Lincoln lacked some of the finer feelings. He combined a deep personal sympathy for anything which he could visualize with a rather strange mental obtuseness toward things remote or abstract. Darwin, who was born in the same year, had an early love of poetry and music. How these tastes became atrophied in his concentration of thought upon matters relating to the natural sciences was confessed and mourned by him, and has often been commented upon by others. The time came to him when music and poetry gave him physical nausea. Lincoln never had an appreciation or love of anything very fine either in poetry or music. At a time when he was being considered for President he could sit in a stage coach playing "Yankee Doodle" on the mouth-organ[55] and playing it badly, but he had no fine musical or poetic taste.
Not long before his assassination his sister-in-law, Mrs.[Pg 247] Edwards, visited at the White House, and he accompanied her one evening to the conservatory. She greatly admired the rare exotics which she there beheld for the first time, and Lincoln vainly strove to share her enthusiasm but confessed to her that something had been left out of his nature. Such things seemed to make no appeal to him.
Of Lincoln's lack in matters involving the finer feelings we have abundant testimony not only in the pages of Lamon and Herndon, but in other intimate sketches of his life in Illinois, as, for example, in Whitney's With Lincoln on the Circuit,[56] and especially in his article in the Arena in April, 1898. There were aspects of religion which did not make as strong an appeal to Abraham Lincoln as they would have made but for this blind spot in his nature.
It is not the purpose of this book to go in any detail into Mr. Lincoln's love affairs; but if any further illustration were desired of this point of which we are speaking, it could be found very painfully in his relations with Miss Owens, and his letter to Mrs. Browning.
Reference has been made to a certain lack of good taste which Lincoln sometimes manifested, and of which the reminiscences of Lamon, Herndon, Whitney, and others of his associates have given us sufficient example. But it was not always so with Lincoln. There was in him an innate courtesy, an intuitive sympathy, an ability to adapt himself to another's point of view, which gave him the essential quality of a gentleman. Fred Douglass said of him that Mr. Lincoln was the only white man with whom he ever talked for an hour who did not in some way remind him that he was a negro. That same fine feeling showed itself in many ways.
It should be remembered, too, when his uncouthness of apparel is recalled, that while he was always a careless man in his dress, the period in which he lived was one in which people of the regions where he formed his lifelong habits were not[Pg 248] given to fastidious dress. He dressed much as other men dressed. The shawl which he wore was such a shawl as the author's father wore; such as many men wore. It was a mark of good breeding rather than the reverse, and some men wore the shawl very effectively for purposes of display. The author himself has often carried with him in long rides in the southern mountains what was called a "saddle-shawl" not unlike that of Lincoln; and he now owns such a shawl, bequeathed to him by one of Lincoln's contemporaries, and of the same color and approximately the same size that Lincoln used.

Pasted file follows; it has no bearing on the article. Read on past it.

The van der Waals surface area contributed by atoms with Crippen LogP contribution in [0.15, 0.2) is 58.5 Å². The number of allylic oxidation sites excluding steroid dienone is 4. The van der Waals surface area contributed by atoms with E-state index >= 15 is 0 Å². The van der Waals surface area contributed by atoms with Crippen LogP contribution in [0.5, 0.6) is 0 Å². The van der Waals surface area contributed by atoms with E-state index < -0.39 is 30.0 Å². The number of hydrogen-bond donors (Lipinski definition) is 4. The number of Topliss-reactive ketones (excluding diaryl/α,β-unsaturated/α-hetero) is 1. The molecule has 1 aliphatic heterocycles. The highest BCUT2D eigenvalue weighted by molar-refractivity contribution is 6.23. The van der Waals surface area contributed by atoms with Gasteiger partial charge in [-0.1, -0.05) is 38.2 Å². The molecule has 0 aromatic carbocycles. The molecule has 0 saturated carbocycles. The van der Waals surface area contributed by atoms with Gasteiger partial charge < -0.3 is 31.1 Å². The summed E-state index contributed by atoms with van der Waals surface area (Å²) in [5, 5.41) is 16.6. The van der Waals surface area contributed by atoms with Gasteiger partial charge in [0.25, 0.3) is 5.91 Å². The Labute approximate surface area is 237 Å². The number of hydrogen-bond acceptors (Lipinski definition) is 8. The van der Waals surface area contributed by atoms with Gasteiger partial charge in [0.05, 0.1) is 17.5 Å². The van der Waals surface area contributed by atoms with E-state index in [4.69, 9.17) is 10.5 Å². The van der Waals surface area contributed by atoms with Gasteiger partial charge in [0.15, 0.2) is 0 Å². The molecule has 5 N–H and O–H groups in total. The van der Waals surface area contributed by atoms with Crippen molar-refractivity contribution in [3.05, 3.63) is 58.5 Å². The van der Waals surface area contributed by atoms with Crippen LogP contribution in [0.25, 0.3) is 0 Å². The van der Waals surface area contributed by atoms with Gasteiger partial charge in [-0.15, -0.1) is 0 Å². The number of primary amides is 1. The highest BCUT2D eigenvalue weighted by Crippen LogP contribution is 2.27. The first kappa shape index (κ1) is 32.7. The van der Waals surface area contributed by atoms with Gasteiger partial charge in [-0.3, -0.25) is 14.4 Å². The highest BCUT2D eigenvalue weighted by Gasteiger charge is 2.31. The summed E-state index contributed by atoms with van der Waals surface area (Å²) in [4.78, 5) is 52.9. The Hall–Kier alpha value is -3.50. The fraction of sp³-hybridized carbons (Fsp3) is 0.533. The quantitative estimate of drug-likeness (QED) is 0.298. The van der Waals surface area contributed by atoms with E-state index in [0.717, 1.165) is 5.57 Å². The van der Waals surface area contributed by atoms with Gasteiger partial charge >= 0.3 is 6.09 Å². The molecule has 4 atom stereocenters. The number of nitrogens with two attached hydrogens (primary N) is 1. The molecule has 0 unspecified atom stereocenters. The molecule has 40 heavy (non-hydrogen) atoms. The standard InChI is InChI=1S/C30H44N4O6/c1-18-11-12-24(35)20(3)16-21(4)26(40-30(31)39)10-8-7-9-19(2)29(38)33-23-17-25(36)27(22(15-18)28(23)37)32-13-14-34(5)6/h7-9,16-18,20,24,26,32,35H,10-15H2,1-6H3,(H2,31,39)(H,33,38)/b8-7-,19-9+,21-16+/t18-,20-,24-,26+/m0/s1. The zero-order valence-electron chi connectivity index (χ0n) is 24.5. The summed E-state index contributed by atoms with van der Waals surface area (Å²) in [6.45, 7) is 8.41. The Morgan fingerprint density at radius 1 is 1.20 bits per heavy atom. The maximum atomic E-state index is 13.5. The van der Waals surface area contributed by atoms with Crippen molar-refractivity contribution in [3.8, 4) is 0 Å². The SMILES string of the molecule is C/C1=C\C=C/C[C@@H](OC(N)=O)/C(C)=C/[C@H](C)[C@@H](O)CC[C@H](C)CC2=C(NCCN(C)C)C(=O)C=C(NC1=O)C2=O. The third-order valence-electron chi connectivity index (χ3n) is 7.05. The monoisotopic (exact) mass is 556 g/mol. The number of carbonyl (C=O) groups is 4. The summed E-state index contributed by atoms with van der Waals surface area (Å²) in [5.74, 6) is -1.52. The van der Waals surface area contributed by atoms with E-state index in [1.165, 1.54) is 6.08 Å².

Mrs. Jane Martin Johns of Decatur, died recently at the age of ninety-two. Her mind was clear and her memory precise. She has left this, among other memories of Lincoln, as a reminder that he was a gentleman, and that at times he showed the finest discrimination and good taste:
"When I first knew Mr. Lincoln, he was forty years old; had been a member of the state legislature and of congress; had traveled the circuit with men of culture and refinement; had met great statesmen and elegant gentlemen; and the ungainliness of the pioneer, if he ever had it, had worn off and his manner was that of a gentleman of the old school, unaffected, unostentatious, who arose at once when a lady entered the room, and whose courtly manners would put to shame the easy-going indifference to etiquette which marks the twentieth century gentleman.
"His dress, like his manner, was suited to the occasion, but was evidently a subject to which he gave little thought. It was certainly unmarked by any notable peculiarity. It was the fashion of the day for men to wear large shawls and Mr. Lincoln's shawl, very large, very soft, and very fine, is the only article of his dress that has left the faintest impression on my memory. He wore it folded lengthwise (three and one-half yards long) in scarf fashion over his shoulders, caught together under the chin with an immense safety-pin. One end of the shawl was thrown across his breast and over the shoulder, as he walked up the steps of the Macon House one day in December, 1849.
"Court was in session in Decatur, Judge David Davis presiding. The hotel, where I was living temporarily, was kept[Pg 249] by David Krone and his good lady, whose popularity extended over the fourteen counties of the Eighth Judicial District.